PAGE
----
“Some see the world as it is and ask, Why? I dream of the world as it might be and ask, Why not?”
— Robert Kennedy, paraphrasing George Bernard Shaw
I was engaged recently in a conversation with a friend who was describing the rigors of keeping his start-up business going — dealing with partners, venture funders, customers, first employees — when he was interrupted by a call from his wife.
After they settled whatever domestic mini-crisis had arisen, he turned to me and said, “Some people just aren’t entrepreneurs.” Recalling a Joan Baez lyric, I thought to myself, “Yeah, and ‘a savior’s a nuisance to live with at home.’ “
Of all the resources necessary to grow an economy — labor, land and natural resources, capital, technological ingenuity — the scarcest of all is optimism. And it is also the most difficult to deal with because, in the rush of every-day “necessities,” it seems so impractical, so naive, so unrealistic.
In his explanation of Maine’s slow employment growth and dim prospects for accelerating recovery, Charlie Colgan notes that Maine is not “well positioned” in those sectors of the national economy that are currently leading whatever recovery is taking hold.
This fact makes whatever entrepreneurial spirit does exist in Maine both more “unrealistic” — meaning far removed from the world “as it is” — and more important — meaning necessary for creating the world “as it might be.”
Maine’s future prosperity, more than that of states that are “well positioned,” depends on moving beyond the “way things are.” It depends on dreamers who can envision a different world. And that requires us to get used to and even encourage those who are often a “nuisance” to live with at home.
The entrepreneurial spirit is optimistic, hard-working, stubborn, curious, imaginative, creative, driven by personal passion. The entrepreneurial spirit is not very orderly, often impulsive, not terribly respectful of generally accepted protocols, and nearly always unwilling to slog through assigned books that describe “everything about the wasp except why.”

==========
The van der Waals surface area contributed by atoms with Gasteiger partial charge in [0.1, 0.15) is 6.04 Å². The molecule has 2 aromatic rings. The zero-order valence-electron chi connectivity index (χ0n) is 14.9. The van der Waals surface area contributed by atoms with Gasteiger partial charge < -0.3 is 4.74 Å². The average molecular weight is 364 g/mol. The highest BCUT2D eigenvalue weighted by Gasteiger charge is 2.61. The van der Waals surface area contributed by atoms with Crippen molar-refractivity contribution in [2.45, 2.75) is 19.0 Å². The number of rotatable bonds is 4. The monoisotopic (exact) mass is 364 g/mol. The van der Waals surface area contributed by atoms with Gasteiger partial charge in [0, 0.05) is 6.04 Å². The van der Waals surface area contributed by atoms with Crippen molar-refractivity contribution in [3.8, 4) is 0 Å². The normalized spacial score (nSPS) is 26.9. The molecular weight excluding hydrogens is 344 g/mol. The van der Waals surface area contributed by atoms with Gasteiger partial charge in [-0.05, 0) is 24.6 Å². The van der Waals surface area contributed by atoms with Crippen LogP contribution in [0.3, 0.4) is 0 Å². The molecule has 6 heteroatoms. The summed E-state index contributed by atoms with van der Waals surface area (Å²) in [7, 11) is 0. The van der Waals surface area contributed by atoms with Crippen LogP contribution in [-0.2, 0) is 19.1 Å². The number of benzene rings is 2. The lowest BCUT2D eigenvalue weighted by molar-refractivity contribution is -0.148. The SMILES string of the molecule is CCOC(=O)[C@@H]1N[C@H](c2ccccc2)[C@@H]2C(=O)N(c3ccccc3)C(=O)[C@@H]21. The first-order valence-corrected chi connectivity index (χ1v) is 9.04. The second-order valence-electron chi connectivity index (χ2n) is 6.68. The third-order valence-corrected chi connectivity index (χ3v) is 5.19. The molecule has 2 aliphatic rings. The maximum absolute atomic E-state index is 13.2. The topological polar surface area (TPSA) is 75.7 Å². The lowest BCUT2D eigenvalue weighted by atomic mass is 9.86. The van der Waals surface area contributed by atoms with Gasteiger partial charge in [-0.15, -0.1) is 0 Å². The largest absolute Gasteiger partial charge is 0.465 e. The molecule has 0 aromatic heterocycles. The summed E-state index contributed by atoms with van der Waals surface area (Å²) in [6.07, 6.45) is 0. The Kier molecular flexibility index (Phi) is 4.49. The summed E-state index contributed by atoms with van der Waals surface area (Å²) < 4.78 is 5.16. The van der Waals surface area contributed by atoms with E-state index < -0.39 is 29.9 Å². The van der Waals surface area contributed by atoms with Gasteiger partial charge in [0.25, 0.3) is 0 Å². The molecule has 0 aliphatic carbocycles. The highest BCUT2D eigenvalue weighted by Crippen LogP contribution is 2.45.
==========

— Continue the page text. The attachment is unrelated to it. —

The entrepreneur is driven to do, to achieve, to create X, whatever X may be — a social network, a voice-activated video game, an organic potato of the month delivery system. The entrepreneur is driven not by a job, or by money, or status, or fame — though she/he may achieve all these — but by the vision of creating that elusive “X,” that idea inextricably connected to personal identity and wellbeing. A mature business meets a known demand. An entrepreneurial business creates a new demand.
Jim Clifton, CEO of the polling company Gallup, says in his book “The Coming Jobs War” that the most important predictor of the future prosperity of a city (he could just as well have said state) is the image of and relationship to free enterprise held by fifth- to 12th-graders. That makes sense, because who is more of a nuisance to live with at home than a stubborn, curious, imaginative, creative kid driven by personal passion completely alien to those who struggle to maintain domestic order?
This, in turn, leads to the inescapable conclusion that the most critical elements of our economic development policy are our middle and high school teachers. A teacher is, or ought to be, a catalyst — an element that, without itself being consumed, enables or speeds the reaction among other elements in a process. While the term ordinarily refers to a chemical process, it is equally applicable to the learning process. Good teachers transform their students, enabling them to become what they wouldn’t have been without the teacher.
Gallop’s data show that Maine’s limited economic prospects will best be expanded not merely by making reading, writing and ciphering more relevant to the “real” world, but by making learning itself the definition of the “real” world.
From cute babies struggling to roll over and crawl across the room to obnoxious teenagers making music in a garage, the innate drive to engage in the personal challenge of life is the model for our economic future. Our development policies are better focused on empowering that process than on defining and measuring any particular skill, however important we may feel it to be.
Charles Lawton is chief economist for Planning Decisions Inc. He can be reached at: